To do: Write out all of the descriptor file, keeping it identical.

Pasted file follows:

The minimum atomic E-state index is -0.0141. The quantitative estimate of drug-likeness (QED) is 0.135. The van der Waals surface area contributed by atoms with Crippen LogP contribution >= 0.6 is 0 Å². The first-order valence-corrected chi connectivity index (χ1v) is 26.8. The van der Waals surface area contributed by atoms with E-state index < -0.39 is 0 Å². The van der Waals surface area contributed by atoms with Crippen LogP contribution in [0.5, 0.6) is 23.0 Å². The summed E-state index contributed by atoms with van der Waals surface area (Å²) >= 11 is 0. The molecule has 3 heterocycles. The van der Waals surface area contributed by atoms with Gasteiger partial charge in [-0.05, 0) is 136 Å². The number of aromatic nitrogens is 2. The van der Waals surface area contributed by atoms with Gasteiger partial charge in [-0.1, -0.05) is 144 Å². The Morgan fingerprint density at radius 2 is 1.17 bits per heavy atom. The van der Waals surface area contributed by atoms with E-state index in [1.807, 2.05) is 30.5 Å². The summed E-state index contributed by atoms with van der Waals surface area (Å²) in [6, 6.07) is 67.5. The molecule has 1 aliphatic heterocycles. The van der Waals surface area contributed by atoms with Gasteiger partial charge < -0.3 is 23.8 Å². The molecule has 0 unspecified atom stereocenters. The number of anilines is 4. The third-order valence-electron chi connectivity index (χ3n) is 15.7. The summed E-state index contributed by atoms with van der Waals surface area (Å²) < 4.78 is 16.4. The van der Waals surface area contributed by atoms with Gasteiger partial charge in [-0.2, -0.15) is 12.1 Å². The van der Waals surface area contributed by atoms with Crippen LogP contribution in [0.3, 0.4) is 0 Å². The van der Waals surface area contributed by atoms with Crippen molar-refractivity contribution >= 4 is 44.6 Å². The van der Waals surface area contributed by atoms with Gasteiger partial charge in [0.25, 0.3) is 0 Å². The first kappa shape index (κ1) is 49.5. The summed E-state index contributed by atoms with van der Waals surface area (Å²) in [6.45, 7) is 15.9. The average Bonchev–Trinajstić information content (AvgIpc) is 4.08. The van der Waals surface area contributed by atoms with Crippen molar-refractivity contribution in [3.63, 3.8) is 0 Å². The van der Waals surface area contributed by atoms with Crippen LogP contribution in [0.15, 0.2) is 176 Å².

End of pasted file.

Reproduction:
The minimum atomic E-state index is -0.0141. The quantitative estimate of drug-likeness (QED) is 0.135. The van der Waals surface area contributed by atoms with Crippen LogP contribution >= 0.6 is 0 Å². The first-order valence-corrected chi connectivity index (χ1v) is 26.8. The van der Waals surface area contributed by atoms with E-state index < -0.39 is 0 Å². The van der Waals surface area contributed by atoms with Crippen LogP contribution in [0.5, 0.6) is 23.0 Å². The summed E-state index contributed by atoms with van der Waals surface area (Å²) >= 11 is 0. The molecule has 3 heterocycles. The van der Waals surface area contributed by atoms with Gasteiger partial charge in [-0.05, 0) is 136 Å². The number of aromatic nitrogens is 2. The van der Waals surface area contributed by atoms with Gasteiger partial charge in [-0.1, -0.05) is 144 Å². The Morgan fingerprint density at radius 2 is 1.17 bits per heavy atom. The van der Waals surface area contributed by atoms with E-state index in [1.807, 2.05) is 30.5 Å². The summed E-state index contributed by atoms with van der Waals surface area (Å²) in [6, 6.07) is 67.5. The molecule has 1 aliphatic heterocycles. The van der Waals surface area contributed by atoms with Gasteiger partial charge < -0.3 is 23.8 Å². The molecule has 0 unspecified atom stereocenters. The number of anilines is 4. The third-order valence-electron chi connectivity index (χ3n) is 15.7. The summed E-state index contributed by atoms with van der Waals surface area (Å²) < 4.78 is 16.4. The van der Waals surface area contributed by atoms with Gasteiger partial charge in [-0.2, -0.15) is 12.1 Å². The van der Waals surface area contributed by atoms with Crippen LogP contribution in [0.3, 0.4) is 0 Å². The van der Waals surface area contributed by atoms with Crippen molar-refractivity contribution >= 4 is 44.6 Å². The van der Waals surface area contributed by atoms with Gasteiger partial charge in [0.25, 0.3) is 0 Å². The first kappa shape index (κ1) is 49.5. The summed E-state index contributed by atoms with van der Waals surface area (Å²) in [6.45, 7) is 15.9. The average Bonchev–Trinajstić information content (AvgIpc) is 4.08. The van der Waals surface area contributed by atoms with Crippen molar-refractivity contribution in [3.63, 3.8) is 0 Å². The van der Waals surface area contributed by atoms with Crippen LogP contribution in [0.15, 0.2) is 176 Å².